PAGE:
Brooke Henderson plays without fear. As an example, while most players at the recent Women’s PGA Championship highlighted the narrowness of the Sahalee fairways and that drivers wouldn’t be the play, Henderson stated to the media early in the week that driver would be the play for her. It’s her strength, and narrow fairways would not be a problem, she said. In a very self-aware manner, similar to Dustin Johnson in the U.S. Open, she used her driving as a weapon at the PGA, played to all of her strengths, leveraged her advantages and fully expressed herself.

“I used to get a bit nervous but then thought, ‘What’s the point of that, really?’”

In a recent interview, Henderson was asked about nerves and anxiety and her response was: “I used to get a bit nervous but then thought, ‘What’s the point of that, really?’”  Makes sense, doesn’t it?

What was most refreshing about Henderson and watching her win the PGA was the overall environment she creates within herself: a relaxed joy that produces great smiles after good shots, some disappointment after bad ones and a self-awareness that she understands her unique abilities and uses them. There was also a complete clarity following the winning putt in the playoff. She was determined to congratulate playing competitor Lydia Ko with a genuine embrace and acknowledge caddies and volunteers.

To learn from Brook Henderson on how to become a better player through a better attitude, go here!

Source : John Haime   Golfwrx

Pictures : Joe McLean  Scott MacLeod  Flagstick Golf Magazine

Thanks for reading – How Brooke Henderson can improve your golf!

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Do you want your child to love golf - Follow this 8 step guide!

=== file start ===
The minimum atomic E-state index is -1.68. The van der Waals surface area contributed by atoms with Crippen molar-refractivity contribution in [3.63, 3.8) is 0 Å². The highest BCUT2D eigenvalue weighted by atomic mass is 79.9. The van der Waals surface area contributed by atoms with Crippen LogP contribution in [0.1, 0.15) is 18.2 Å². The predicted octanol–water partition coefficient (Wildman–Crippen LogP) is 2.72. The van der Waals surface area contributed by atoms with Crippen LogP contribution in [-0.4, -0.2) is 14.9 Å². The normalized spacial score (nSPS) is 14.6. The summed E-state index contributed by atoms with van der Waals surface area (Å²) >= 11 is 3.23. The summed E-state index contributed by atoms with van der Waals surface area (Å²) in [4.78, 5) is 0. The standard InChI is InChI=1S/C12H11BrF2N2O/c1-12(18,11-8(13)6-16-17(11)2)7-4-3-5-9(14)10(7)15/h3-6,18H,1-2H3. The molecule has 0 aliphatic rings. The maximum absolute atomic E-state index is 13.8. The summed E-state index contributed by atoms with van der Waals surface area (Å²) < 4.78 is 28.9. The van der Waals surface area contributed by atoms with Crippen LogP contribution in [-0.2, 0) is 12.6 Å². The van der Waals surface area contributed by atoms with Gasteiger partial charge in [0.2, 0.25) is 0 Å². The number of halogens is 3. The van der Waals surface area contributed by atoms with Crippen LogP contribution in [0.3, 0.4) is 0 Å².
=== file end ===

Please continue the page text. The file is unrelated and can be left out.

Do you want your child to love golf – Follow this 8 step guide!

Do you want your child to love golf – Follow this 8 step guide!
 
Golf Chats is a website to encourage discussions on various subjects relating to the game of golf. I am Mel Sole, Director of Instruction of the Mel Sole Golf School and SAPGA Master Professional.  I invite you to enter into a discussion on this or any article on the golfchats.com website.  The input is for the entire subscriber base to learn something new each time!  Please post your comments below.  Keep it clean and tasteful.  We are here to learn from one another!

Do you want your child to love golf - Follow this 8 step guide!

Parents, get out of the way and let them play golf!

The sad reality is that the majority of young athletes, including young golfers, drop out of competitive sports by the time they reach the age of 14.  A study from the National Alliance of Sports tells us that more than 70 percent of young athletes leave competitive sports by that age. Why? It has nothing to do with the game. It likely isn’t the competition, the work involved or the effort required.  Instead, it is the young people’s greatest fans, their parents — and sometimes their coaches — who take the fun away and make the experience of sports too complicated for the child to enjoy.